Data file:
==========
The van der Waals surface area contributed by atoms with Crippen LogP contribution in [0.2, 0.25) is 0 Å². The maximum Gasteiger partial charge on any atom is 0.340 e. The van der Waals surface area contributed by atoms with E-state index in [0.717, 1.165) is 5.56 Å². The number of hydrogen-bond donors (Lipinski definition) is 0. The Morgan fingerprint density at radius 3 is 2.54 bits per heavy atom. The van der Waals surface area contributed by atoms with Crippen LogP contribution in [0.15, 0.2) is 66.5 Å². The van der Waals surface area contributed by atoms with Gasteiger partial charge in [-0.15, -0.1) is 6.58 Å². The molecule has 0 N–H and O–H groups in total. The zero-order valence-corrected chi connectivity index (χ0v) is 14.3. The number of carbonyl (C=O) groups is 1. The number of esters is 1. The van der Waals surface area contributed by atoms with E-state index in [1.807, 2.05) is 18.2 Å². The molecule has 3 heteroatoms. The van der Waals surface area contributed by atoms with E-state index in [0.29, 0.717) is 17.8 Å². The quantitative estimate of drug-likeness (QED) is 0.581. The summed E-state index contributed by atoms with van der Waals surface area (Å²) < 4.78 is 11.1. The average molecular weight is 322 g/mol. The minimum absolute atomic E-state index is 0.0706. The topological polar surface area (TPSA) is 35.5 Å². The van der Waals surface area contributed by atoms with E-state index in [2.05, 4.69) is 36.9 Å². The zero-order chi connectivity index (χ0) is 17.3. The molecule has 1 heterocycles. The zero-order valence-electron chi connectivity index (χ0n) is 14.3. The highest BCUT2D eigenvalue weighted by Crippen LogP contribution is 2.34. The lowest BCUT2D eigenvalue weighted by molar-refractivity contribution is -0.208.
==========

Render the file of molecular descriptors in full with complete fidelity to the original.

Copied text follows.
The van der Waals surface area contributed by atoms with Crippen LogP contribution in [0.2, 0.25) is 0 Å². The maximum Gasteiger partial charge on any atom is 0.340 e. The van der Waals surface area contributed by atoms with E-state index in [0.717, 1.165) is 5.56 Å². The number of hydrogen-bond donors (Lipinski definition) is 0. The Morgan fingerprint density at radius 3 is 2.54 bits per heavy atom. The van der Waals surface area contributed by atoms with Crippen LogP contribution in [0.15, 0.2) is 66.5 Å². The van der Waals surface area contributed by atoms with Gasteiger partial charge in [-0.15, -0.1) is 6.58 Å². The molecule has 0 N–H and O–H groups in total. The zero-order valence-corrected chi connectivity index (χ0v) is 14.3. The number of carbonyl (C=O) groups is 1. The number of esters is 1. The van der Waals surface area contributed by atoms with E-state index in [1.807, 2.05) is 18.2 Å². The molecule has 3 heteroatoms. The van der Waals surface area contributed by atoms with E-state index in [0.29, 0.717) is 17.8 Å². The quantitative estimate of drug-likeness (QED) is 0.581. The summed E-state index contributed by atoms with van der Waals surface area (Å²) < 4.78 is 11.1. The average molecular weight is 322 g/mol. The minimum absolute atomic E-state index is 0.0706. The topological polar surface area (TPSA) is 35.5 Å². The van der Waals surface area contributed by atoms with E-state index in [2.05, 4.69) is 36.9 Å². The zero-order chi connectivity index (χ0) is 17.3. The molecule has 1 heterocycles. The zero-order valence-electron chi connectivity index (χ0n) is 14.3. The highest BCUT2D eigenvalue weighted by Crippen LogP contribution is 2.34. The lowest BCUT2D eigenvalue weighted by molar-refractivity contribution is -0.208.